Paul Engelman is a student at the University of Wisconsin in Madison. The following article was published on the University student paper, The Daily Cardinal, spring 2002. (JAK)

D-D-Disability and Responsibility

by Paul Engelman

I write this as a person who st-st-st-stutters. I've had a stutter since I first began to talk. Although I have spent countless hours researching stuttering, I'm still not sure what to think about my speech disfluency. The cause of stuttering is unknown; no cure exists. The puzzle of stuttering has profoundly affected my life, and continues to impact me daily. Each day, often every sentence, I stutter.

I've heard lots of conversation about disabilities, and a lot about the hardships of living with a physical challenge (which may be expressed psychologically, as with mental illnesses). However, I haven't heard much discussion about the responsibility each person has with respect to disabilities. By responsibility I mean the awareness to take a step back and say - Why do I feel this way towards people with disabilities? With time, some people may realize that discomfort and lack of acceptance for disabilities, and the individuals who have them, is a result of one's inability to deal with his or her own unresolved issues.

From my stutter I know that many people have difficulty with silence, patience, atypical behavior, eye contact, and respect. Let's examine patience more closely. In our modern world, especially in America, people are impatient. They want things NOW. For example, people are often in such a hurry that they don't let their friends finish a thought. Do you notice how it's sometimes hard to finish a sentence without someone interrupting you? When I stutter, people take the NOW principle and project it onto me, often finishing my sentences or becoming irritated with my disfluent speech.

Some of my most difficult speaking situations are talking in class, ordering food, meeting new people, and saying something of significance that is usually said in a fluent manner. For example, no matter how funny the punch line of a joke, if I stutter on the punch line, it loses its power - and very few people, if any, laugh. Another challenging moment is talking with people that I don't know at bars. "You must be really drunk," people sometimes say (which is not the case, since most stutterers who are drunk talk fluently). Although I am self-confident, I've never become used to hearing this.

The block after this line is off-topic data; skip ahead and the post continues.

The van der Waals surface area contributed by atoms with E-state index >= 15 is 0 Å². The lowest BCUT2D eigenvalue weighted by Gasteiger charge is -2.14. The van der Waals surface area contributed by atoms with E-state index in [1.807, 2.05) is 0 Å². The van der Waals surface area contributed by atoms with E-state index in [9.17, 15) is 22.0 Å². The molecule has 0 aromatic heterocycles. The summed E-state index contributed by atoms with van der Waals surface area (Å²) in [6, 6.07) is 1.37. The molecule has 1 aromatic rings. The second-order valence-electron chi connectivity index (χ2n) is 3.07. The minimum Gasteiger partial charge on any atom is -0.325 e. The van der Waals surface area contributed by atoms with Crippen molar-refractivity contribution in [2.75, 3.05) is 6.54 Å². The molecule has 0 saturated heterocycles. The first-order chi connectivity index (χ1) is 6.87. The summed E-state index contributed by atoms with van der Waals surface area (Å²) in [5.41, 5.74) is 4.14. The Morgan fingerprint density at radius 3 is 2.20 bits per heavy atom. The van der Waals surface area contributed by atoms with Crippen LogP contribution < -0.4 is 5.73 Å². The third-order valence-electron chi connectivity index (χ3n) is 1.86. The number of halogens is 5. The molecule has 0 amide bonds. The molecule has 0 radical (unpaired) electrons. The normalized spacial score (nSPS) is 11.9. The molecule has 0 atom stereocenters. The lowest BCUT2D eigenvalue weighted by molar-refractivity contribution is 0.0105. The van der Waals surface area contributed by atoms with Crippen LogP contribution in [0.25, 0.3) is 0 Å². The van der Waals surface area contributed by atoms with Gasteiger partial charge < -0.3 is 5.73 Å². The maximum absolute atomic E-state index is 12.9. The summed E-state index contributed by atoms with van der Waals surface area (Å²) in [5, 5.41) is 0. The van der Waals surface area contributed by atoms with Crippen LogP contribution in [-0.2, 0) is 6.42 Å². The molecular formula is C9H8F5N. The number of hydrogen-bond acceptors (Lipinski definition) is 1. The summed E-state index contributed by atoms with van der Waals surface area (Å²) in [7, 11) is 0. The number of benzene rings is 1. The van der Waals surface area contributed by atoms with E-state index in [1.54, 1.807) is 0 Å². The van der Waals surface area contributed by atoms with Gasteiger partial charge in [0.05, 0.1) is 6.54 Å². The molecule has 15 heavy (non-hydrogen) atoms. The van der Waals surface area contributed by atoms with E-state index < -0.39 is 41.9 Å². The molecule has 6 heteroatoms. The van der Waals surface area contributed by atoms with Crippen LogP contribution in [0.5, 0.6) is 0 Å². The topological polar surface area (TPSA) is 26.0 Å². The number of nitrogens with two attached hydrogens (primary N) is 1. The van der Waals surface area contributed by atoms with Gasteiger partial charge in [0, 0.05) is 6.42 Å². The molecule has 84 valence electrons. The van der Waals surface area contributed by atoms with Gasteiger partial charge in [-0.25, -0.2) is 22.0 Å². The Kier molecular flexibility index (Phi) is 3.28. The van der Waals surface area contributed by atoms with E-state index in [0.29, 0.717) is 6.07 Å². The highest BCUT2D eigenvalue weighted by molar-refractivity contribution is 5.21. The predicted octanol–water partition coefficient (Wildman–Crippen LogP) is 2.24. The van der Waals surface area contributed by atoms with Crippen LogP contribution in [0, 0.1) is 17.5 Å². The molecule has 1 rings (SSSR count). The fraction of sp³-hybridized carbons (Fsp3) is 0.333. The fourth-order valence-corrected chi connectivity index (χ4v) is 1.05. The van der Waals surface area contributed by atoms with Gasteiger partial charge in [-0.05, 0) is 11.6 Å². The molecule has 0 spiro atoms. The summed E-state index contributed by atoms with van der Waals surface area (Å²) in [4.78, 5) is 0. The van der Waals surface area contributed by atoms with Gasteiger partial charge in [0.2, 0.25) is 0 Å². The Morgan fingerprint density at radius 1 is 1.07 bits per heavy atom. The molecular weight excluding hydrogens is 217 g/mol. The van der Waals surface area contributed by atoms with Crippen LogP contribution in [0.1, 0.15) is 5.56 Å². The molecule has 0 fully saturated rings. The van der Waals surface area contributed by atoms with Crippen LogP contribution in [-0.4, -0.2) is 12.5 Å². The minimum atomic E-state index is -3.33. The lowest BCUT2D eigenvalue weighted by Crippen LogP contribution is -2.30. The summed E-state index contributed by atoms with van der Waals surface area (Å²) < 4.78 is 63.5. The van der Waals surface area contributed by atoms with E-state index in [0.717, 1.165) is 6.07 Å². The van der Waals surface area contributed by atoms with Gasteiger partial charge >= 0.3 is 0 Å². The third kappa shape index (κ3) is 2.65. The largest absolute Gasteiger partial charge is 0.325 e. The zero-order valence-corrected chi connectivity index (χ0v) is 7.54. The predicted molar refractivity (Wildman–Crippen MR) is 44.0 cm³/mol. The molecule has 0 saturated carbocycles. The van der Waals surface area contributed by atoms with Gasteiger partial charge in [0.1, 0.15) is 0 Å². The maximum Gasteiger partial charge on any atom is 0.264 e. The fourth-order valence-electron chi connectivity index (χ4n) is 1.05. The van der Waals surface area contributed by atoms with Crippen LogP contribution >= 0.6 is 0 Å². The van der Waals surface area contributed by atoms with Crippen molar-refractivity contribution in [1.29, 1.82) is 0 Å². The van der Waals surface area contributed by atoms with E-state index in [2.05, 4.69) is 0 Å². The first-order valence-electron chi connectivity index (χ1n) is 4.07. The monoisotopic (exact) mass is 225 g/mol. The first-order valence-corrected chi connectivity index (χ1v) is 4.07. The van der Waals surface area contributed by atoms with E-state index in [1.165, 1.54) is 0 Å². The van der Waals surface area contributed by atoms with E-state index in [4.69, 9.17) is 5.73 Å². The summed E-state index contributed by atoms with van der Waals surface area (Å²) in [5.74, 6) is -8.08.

Luckily people are willing to listen to me talk about stuttering. However, many people are not as fortunate as I am to have a cooperative audience. Some disabilities are okay to have, while others are looked down upon. Stuttering tends to be one of the taboo disabilities, which is why the families of many stutterers rarely or never talk about stuttering. Further down the spectrum of what our society considers inappropriate disabilities are mental illnesses. In general, our society is a long way from beginning to accept and understand people with mental illnesses. Many people can't accept and come to terms with their own problems, let alone something as life-altering as a mental illness.

Disrespect for others exhibits a lack of self-respect. Some people have difficulty with my stutter, not because of who I am, but because of who they are. They project their own beliefs and expectations, their worldview, onto me. A lack of impatience towards a person who stutters, therefore, does not show that something is inherently wrong with stuttering, but that listeners project their own impatience with themselves onto the stutterer. The saying goes, "You can only hate what you hate about yourself."

The lack of respect, and consequently responsibility, to physically and mentally challenged individuals happens to a large extent because most people haven't given much time and energy into understanding the challenges of people who live with disabilities. Each person has the responsibility to examine who they are so that they don't project their own distastes onto the challenged, and in the process, fool themselves into thinking that something is wrong with disabilities and the individuals who have them.

Added with permission of the author
May 5, 2002